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Acellular Hypothermic Extracorporeal Perfusion Extends Allowable Ischemia Time in a Porcine Whole Limb Replantation Model

Kueckelhaus, Maximilian M.D.; Dermietzel, Alexander M.D.; Alhefzi, Muayyad M.D.; Aycart, Mario A. M.D.; Fischer, Sebastian M.D.; Krezdorn, Nicco M.D.; Wo, Luccie M.Sc.; Maarouf, Omar H. M.D., Ph.D.; Riella, Leonardo V. M.D., Ph.D.; Abdi, Reza M.D., Ph.D.; Bueno, Ericka M. Ph.D.; Pomahac, Bohdan M.D.

Plastic & Reconstructive Surgery: April 2017 - Volume 139 - Issue 4 - p 922e–932e
doi: 10.1097/PRS.0000000000003208
Experimental: Original Articles

Background: One of the major challenges in traumatic amputation is the need to keep ischemia time brief (4 to 6 hours) to avoid ischemic damage and enable successful replantation. The current inability to meet this challenge often leads to traumatic limb loss, which has a considerable detrimental impact on the quality of life of patients.

Methods: The authors’ team built a portable extracorporeal membrane oxygenator device for the perfusion of amputated extremities with oxygenated acellular solution under controlled parameters. The authors amputated forelimbs of Yorkshire pigs, perfused them ex vivo with acellular Perfadex solution for 12 hours at 10°C in their device, and subsequently replanted them into the host animal. The authors used limbs stored on ice slurry for 4 hours before replantation as their control group.

Results: Clinical observation and histopathologic evaluation both demonstrated that there was less morbidity and less tissue damage to the cells during preservation and after replantation in the perfusion group compared with the standard of care. Significant differences in blood markers of muscle damage and tissue cytokine levels underscored these findings.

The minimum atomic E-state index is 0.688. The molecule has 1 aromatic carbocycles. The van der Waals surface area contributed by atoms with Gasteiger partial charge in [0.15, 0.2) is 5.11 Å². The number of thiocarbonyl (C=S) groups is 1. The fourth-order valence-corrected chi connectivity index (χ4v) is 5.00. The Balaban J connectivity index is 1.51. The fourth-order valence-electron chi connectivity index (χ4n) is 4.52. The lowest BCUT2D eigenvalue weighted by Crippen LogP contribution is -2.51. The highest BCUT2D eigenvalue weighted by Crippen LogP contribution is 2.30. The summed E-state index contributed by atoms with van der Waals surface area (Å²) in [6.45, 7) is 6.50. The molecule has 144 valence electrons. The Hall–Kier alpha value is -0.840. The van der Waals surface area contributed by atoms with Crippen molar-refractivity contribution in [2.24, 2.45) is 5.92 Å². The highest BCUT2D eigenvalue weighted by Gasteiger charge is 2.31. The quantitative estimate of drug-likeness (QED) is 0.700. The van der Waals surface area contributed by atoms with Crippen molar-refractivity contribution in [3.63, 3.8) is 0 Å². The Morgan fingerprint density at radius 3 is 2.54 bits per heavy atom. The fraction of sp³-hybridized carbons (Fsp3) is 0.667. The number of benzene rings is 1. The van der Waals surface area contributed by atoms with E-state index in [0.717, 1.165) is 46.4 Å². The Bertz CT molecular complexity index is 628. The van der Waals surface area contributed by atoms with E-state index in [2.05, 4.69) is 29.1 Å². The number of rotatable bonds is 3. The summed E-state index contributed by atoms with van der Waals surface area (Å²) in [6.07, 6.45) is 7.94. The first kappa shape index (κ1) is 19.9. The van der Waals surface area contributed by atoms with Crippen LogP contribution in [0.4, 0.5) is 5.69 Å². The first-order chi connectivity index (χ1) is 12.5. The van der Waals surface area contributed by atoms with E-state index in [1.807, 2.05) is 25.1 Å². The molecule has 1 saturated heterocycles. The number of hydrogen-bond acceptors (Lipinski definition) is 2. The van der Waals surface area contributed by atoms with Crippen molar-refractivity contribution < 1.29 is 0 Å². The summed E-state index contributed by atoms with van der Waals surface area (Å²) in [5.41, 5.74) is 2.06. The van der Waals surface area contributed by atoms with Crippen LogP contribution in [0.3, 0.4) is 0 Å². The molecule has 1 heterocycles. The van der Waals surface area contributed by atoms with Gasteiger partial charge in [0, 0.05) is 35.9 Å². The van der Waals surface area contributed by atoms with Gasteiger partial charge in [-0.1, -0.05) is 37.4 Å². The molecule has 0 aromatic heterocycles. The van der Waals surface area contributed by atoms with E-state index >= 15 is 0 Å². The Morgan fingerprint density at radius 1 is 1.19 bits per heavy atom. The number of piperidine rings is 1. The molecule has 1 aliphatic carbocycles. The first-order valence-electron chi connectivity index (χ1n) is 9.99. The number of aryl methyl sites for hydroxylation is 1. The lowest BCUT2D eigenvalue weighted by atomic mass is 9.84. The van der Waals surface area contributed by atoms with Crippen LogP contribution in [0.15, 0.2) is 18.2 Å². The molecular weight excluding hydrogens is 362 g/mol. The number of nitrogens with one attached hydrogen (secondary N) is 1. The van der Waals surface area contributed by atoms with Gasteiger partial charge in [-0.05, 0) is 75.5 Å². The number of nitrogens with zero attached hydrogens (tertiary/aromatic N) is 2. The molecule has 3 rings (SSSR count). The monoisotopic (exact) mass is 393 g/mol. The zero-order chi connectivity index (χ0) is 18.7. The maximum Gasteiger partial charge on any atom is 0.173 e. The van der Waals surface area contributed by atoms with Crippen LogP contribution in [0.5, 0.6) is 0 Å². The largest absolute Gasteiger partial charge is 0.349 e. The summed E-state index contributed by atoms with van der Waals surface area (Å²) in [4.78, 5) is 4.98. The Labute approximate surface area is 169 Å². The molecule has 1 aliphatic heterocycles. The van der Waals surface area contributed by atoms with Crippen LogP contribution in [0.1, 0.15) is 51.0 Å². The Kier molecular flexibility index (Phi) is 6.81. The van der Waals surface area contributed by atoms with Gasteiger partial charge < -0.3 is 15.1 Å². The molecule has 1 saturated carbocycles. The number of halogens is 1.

Conclusions: The authors demonstrated the feasibility and superiority of ex vivo hypothermic oxygenated machine perfusion for preservation of amputated limbs over conventional static cold storage and herewith a substantial extension of the allowable ischemia time for replantation after traumatic amputation. This approach could also be applied to the field of transplantation, expanding the potential pool of viable donor vascularized composite allografts.

Boston, Mass.; and Bochum and Heidelberg, Germany

From the Department of Surgery, Division of Plastic Surgery, and the Transplant Research Center, Renal Division, Brigham and Women’s Hospital, Harvard Medical School; the Department of Plastic Surgery, Burn Center, Sarcoma Reference Center, BG University Hospital Bergmannsheil, Ruhr University Bochum; the Department of Hand-, Plastic and Reconstructive Surgery, Burn Trauma Center, BG Trauma Center Ludwigshafen, University of Heidelberg.

Received for publication April 12, 2016; accepted July 26, 2016.

The first two authors contributed equally to the study.

Disclosure: The authors have no financial interest to declare in relation to the content of this article.

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Bohdan Pomahac, M.D., Center for Facial Restoration, Brigham and Women’s Hospital, Harvard Medical School, 75 Francis Street, Boston, Mass. 02115, bpomahac@partners.org

©2017American Society of Plastic Surgeons